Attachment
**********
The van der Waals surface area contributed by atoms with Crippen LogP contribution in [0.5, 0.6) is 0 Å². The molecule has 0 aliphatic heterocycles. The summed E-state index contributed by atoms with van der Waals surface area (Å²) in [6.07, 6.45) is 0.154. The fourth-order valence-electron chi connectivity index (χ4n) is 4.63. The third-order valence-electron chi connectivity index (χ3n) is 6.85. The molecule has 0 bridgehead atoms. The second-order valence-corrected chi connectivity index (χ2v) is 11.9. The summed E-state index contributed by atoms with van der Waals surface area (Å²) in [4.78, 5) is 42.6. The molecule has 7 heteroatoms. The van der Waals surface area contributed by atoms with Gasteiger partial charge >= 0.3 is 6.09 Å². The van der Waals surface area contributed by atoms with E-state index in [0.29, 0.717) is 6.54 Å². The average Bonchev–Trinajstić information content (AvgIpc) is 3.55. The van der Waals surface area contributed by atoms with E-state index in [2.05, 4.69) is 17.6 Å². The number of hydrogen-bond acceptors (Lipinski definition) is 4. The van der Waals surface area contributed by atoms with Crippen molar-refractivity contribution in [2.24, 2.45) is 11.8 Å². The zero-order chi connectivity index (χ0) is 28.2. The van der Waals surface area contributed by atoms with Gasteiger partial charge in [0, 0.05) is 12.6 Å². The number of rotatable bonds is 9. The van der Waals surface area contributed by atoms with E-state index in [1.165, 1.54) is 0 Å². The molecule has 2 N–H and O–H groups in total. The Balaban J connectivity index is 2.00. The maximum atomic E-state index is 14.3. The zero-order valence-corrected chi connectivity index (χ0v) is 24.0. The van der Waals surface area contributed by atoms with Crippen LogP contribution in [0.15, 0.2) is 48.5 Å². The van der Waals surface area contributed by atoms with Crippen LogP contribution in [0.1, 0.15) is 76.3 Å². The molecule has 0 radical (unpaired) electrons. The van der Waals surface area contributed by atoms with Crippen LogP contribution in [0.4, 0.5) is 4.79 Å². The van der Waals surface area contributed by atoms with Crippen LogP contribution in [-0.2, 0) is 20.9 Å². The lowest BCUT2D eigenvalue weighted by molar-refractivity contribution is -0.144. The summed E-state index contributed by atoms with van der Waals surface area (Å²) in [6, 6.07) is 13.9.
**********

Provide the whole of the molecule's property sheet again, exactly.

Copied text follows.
The van der Waals surface area contributed by atoms with Crippen LogP contribution in [0.5, 0.6) is 0 Å². The molecule has 0 aliphatic heterocycles. The summed E-state index contributed by atoms with van der Waals surface area (Å²) in [6.07, 6.45) is 0.154. The fourth-order valence-electron chi connectivity index (χ4n) is 4.63. The third-order valence-electron chi connectivity index (χ3n) is 6.85. The molecule has 0 bridgehead atoms. The second-order valence-corrected chi connectivity index (χ2v) is 11.9. The summed E-state index contributed by atoms with van der Waals surface area (Å²) in [4.78, 5) is 42.6. The molecule has 7 heteroatoms. The van der Waals surface area contributed by atoms with Gasteiger partial charge >= 0.3 is 6.09 Å². The van der Waals surface area contributed by atoms with E-state index in [0.29, 0.717) is 6.54 Å². The average Bonchev–Trinajstić information content (AvgIpc) is 3.55. The van der Waals surface area contributed by atoms with E-state index in [2.05, 4.69) is 17.6 Å². The number of hydrogen-bond acceptors (Lipinski definition) is 4. The van der Waals surface area contributed by atoms with Crippen molar-refractivity contribution in [2.24, 2.45) is 11.8 Å². The zero-order chi connectivity index (χ0) is 28.2. The van der Waals surface area contributed by atoms with Gasteiger partial charge in [0, 0.05) is 12.6 Å². The number of rotatable bonds is 9. The van der Waals surface area contributed by atoms with E-state index in [1.165, 1.54) is 0 Å². The molecule has 2 N–H and O–H groups in total. The Balaban J connectivity index is 2.00. The maximum atomic E-state index is 14.3. The zero-order valence-corrected chi connectivity index (χ0v) is 24.0. The van der Waals surface area contributed by atoms with Crippen LogP contribution in [0.15, 0.2) is 48.5 Å². The van der Waals surface area contributed by atoms with Crippen LogP contribution in [0.1, 0.15) is 76.3 Å². The molecule has 0 radical (unpaired) electrons. The van der Waals surface area contributed by atoms with Crippen LogP contribution in [0.4, 0.5) is 4.79 Å². The van der Waals surface area contributed by atoms with Crippen LogP contribution in [-0.2, 0) is 20.9 Å². The lowest BCUT2D eigenvalue weighted by molar-refractivity contribution is -0.144. The summed E-state index contributed by atoms with van der Waals surface area (Å²) in [6, 6.07) is 13.9.